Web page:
What Fonts Say About the Presidential Campaigns
As part of the Content Campaign ’12 Series, The Content Strategist examines the content published by the presidential campaigns as part of their strategy to win November’s general election.
Last week Mitt Romney found himself in an uncomfortable pickle — or maybe a pica? —regarding his unlicensed commercial use of a font.
“Pay-what-you-want fonts are there to make the work affordable to people who can’t pay like others,” James T. Edmonson, the creator of Wisdom Script, the font in question, told The Content Strategist. “So when an organization uses the font who clearly has funds allocated for these types of expenses, it’s a bit of a slap in the face.”
Rather than dwell on what the candidates presidential campaign fonts might mean about their regard for copyright law, this week’s Content Campaign 2012 installment focuses on the messages the fonts themselves send. We asked designers of various fonts now in use by Obama and Romney what they had in mind when designing them in hopes of gaining insight into what the campaigns are going for — at least in a design sense.
According to Edmonson, Wisdom Script, which the Romney campaign used on T-Shirts that were for sale on his online store, was originally designed for Woods of Wisdom, a poster series of bad advice.
“Because I was creating sarcastic posters, it was important that the typeface reflect a sense of honesty, a look that was familiar and trustworthy,” said the San Francisco based typographer. By setting the font, which is available at Lost Type Co-op, on a 30-degree incline, he wanted to make the font seem optimistic.
Obama’s campaign, too, claimed a font on Lost Type Co-op, though it has not yet used it. According to its creator Andy Mangold, the font Pompadour’s numerals were designed to be displayed at very large sizes and were meant to look “sassy and elegant.”
Perhaps counter-intuitively, Mangold said he’s glad the font, whose numerals “are catered to desktop calendar cubes with a single number on each side,” hasn’t been used by the campaign.
“It would look goofy to set 2012 in Pompadour,” the Baltimore-based designer said.
Though the presidential candidates have many divergent content purposes for which to solicit distinctive fonts, they derive their main fonts from more widely known fare.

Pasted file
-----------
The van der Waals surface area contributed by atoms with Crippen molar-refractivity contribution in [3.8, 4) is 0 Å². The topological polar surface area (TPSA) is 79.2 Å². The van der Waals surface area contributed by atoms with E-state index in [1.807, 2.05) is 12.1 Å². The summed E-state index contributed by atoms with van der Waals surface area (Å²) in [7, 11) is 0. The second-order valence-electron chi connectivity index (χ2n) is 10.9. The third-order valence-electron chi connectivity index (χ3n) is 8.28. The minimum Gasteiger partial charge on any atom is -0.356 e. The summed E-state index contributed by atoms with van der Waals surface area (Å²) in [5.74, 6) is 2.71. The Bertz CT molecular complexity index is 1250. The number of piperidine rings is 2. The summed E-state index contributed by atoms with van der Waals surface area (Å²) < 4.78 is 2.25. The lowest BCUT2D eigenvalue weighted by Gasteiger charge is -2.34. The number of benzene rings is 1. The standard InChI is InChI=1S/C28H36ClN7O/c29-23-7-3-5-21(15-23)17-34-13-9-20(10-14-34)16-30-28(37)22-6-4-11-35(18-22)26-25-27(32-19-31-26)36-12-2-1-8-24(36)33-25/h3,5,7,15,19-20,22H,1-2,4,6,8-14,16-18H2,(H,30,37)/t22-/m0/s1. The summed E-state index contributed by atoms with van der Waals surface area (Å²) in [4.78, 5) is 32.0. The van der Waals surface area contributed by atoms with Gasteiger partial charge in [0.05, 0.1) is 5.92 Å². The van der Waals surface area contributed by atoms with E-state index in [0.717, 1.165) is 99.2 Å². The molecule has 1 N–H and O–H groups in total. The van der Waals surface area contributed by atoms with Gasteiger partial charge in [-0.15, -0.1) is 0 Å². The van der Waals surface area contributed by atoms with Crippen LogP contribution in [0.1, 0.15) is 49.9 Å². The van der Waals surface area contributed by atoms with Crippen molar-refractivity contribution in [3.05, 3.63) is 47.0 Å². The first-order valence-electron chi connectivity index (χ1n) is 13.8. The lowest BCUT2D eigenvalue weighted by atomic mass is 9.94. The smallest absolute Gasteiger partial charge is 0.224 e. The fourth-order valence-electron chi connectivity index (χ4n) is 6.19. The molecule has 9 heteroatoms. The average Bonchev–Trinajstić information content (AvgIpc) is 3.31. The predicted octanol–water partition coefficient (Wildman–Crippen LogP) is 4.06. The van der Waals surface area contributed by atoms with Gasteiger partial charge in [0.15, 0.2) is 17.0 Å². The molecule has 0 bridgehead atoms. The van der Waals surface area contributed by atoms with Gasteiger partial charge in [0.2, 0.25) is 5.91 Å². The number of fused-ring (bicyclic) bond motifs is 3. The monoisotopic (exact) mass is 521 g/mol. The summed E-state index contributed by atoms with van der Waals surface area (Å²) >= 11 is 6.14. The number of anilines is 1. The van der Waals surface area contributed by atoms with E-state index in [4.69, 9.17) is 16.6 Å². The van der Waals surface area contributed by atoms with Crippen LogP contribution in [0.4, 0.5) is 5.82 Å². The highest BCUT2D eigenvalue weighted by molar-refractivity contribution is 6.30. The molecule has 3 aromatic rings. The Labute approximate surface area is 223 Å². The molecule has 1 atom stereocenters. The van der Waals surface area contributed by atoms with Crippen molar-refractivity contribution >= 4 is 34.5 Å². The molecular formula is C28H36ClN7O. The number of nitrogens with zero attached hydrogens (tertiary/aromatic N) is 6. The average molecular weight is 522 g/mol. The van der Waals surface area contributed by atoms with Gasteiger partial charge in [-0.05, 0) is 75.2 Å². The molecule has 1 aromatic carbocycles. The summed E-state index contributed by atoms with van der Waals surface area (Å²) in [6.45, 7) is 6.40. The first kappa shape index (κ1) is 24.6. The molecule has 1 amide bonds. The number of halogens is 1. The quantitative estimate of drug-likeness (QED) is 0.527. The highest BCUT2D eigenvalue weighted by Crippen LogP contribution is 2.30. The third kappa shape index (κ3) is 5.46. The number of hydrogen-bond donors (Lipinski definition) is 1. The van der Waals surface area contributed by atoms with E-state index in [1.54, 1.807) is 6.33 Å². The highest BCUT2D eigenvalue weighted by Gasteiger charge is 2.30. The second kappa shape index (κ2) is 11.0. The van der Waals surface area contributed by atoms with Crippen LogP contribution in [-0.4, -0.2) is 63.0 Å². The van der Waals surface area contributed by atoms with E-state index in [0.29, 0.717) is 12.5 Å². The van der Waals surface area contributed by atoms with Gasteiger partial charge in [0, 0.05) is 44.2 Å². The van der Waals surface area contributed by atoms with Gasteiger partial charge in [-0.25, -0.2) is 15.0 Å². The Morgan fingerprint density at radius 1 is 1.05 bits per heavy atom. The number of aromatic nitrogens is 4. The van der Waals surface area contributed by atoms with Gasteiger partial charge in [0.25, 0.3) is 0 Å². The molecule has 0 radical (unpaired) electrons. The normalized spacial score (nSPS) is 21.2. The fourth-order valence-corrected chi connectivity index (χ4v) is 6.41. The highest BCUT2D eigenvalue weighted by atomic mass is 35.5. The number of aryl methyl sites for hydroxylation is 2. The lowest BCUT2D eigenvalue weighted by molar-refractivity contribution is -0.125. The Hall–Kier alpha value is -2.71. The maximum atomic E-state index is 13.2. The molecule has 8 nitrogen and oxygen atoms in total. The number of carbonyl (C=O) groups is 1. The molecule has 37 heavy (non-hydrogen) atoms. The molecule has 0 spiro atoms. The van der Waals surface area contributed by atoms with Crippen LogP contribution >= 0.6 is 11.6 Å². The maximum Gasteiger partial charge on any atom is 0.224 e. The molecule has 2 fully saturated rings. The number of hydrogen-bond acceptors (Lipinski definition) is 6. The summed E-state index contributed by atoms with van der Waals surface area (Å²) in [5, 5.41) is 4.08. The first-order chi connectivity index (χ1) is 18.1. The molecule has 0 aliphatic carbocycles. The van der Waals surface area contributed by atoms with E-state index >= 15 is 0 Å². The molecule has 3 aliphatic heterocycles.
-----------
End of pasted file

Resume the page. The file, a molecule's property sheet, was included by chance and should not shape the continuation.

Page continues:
Both Romney and Obama have purchased their main fonts from Hoefler & Frere-Jones‘ ample stock, although Obama has been more widely praised for patronizing the popular American typography foundry. (The Obama campaign only specifically commissioned an Obama-Biden logo, and the rest were readymade by H&FJ).
According to Tobias Frere-Jones, principal and director of typography at H&FJ, the Obama Campaign uses mainly Sentinel and Gotham. The majority of Romney’s content is written in Whitney and Mercury Display.
H&FJ has a lot to say about its fonts (the descriptions are elaborate and a joy to read in full). We’ve included relatively brief excerpts below so you can see what they’re trying to say.
“Unbound by traditions that deny italics, by technologies that limit its design, or by ornamental details that restrict its range of weights, Sentinel is a fresh take on this useful and lovely style, offering for the first time a complete family that’s serviceable for both text and display. From the Antique style it borrows a program of contrasting thicks and thins, but trades that style’s frumpier mannerisms for more attractive contemporary details.”
“Gotham celebrates the attractive and unassuming lettering of the city…Gotham is that rarest of designs, the new typeface that somehow feels familiar. From the lettering that inspired it, Gotham inherited an honest tone that’s assertive but never imposing, friendly but never folksy, confident but never aloof.”
“Spirited, subtle, ferocious. A succinct family of display faces, Mercury answers the call for a contemporary serif that’s smart, quick, and articulate.”
“Typefaces for catalogs and brochures need to be narrow enough to work in crowded environments, yet energetic enough to encourage extended reading. But typefaces designed for wayfinding programs need to be open enough to be legible at a distance, and sturdy enough to withstand a variety of fabrication techniques: fonts destined for signage need to anticipate being cast in bronze, etched in glass, cut in vinyl, and rendered in pixels.
“While American ‘gothics’ such as News Gothic (1908) have long been a mainstay of editorial settings, and European ‘humanists’ such as Frutiger (1975) have excelled in signage applications, Whitney bridges this divide in a single design. Its compact forms and broad x-height use space efficiently, and its ample counters and open shapes make it clear under any circumstances.”
The fonts and what they convey are surely complex — but they’re certainly clearer and more straightforward than some of the messages the candidates are trying to send using them.